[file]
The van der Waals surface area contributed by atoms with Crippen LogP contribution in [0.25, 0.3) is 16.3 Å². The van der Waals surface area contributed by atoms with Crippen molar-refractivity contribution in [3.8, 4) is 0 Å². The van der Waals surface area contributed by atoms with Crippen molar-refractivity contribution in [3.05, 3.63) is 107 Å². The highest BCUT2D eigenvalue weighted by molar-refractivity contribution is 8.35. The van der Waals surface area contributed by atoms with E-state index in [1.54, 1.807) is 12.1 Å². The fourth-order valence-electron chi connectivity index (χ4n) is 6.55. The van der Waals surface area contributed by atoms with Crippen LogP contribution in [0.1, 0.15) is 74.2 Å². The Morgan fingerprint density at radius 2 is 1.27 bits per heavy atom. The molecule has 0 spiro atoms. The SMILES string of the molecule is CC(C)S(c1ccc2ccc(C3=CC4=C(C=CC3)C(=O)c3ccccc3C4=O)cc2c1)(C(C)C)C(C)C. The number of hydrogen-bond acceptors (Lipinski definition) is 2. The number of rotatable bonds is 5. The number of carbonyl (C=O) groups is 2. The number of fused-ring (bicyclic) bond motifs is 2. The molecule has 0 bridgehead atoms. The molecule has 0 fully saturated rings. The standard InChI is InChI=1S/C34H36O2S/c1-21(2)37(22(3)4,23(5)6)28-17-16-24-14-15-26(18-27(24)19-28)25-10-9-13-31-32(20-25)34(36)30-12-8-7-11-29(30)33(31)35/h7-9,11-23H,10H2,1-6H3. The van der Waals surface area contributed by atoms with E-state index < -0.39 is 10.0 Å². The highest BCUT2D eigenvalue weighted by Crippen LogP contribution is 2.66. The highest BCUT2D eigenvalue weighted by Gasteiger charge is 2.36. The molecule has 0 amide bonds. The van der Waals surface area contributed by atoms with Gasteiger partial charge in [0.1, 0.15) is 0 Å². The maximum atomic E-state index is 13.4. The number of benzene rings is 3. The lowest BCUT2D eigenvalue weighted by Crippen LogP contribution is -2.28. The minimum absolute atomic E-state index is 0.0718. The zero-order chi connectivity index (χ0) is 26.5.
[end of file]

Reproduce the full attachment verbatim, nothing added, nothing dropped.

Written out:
The van der Waals surface area contributed by atoms with Crippen LogP contribution in [0.25, 0.3) is 16.3 Å². The van der Waals surface area contributed by atoms with Crippen molar-refractivity contribution in [3.8, 4) is 0 Å². The van der Waals surface area contributed by atoms with Crippen molar-refractivity contribution in [3.05, 3.63) is 107 Å². The highest BCUT2D eigenvalue weighted by molar-refractivity contribution is 8.35. The van der Waals surface area contributed by atoms with E-state index in [1.54, 1.807) is 12.1 Å². The fourth-order valence-electron chi connectivity index (χ4n) is 6.55. The van der Waals surface area contributed by atoms with Crippen LogP contribution in [0.1, 0.15) is 74.2 Å². The Morgan fingerprint density at radius 2 is 1.27 bits per heavy atom. The molecule has 0 spiro atoms. The SMILES string of the molecule is CC(C)S(c1ccc2ccc(C3=CC4=C(C=CC3)C(=O)c3ccccc3C4=O)cc2c1)(C(C)C)C(C)C. The number of hydrogen-bond acceptors (Lipinski definition) is 2. The number of rotatable bonds is 5. The number of carbonyl (C=O) groups is 2. The number of fused-ring (bicyclic) bond motifs is 2. The molecule has 0 bridgehead atoms. The molecule has 0 fully saturated rings. The standard InChI is InChI=1S/C34H36O2S/c1-21(2)37(22(3)4,23(5)6)28-17-16-24-14-15-26(18-27(24)19-28)25-10-9-13-31-32(20-25)34(36)30-12-8-7-11-29(30)33(31)35/h7-9,11-23H,10H2,1-6H3. The van der Waals surface area contributed by atoms with E-state index < -0.39 is 10.0 Å². The highest BCUT2D eigenvalue weighted by Crippen LogP contribution is 2.66. The highest BCUT2D eigenvalue weighted by Gasteiger charge is 2.36. The molecule has 0 amide bonds. The van der Waals surface area contributed by atoms with Gasteiger partial charge in [0.1, 0.15) is 0 Å². The maximum atomic E-state index is 13.4. The number of benzene rings is 3. The lowest BCUT2D eigenvalue weighted by Crippen LogP contribution is -2.28. The minimum absolute atomic E-state index is 0.0718. The zero-order chi connectivity index (χ0) is 26.5.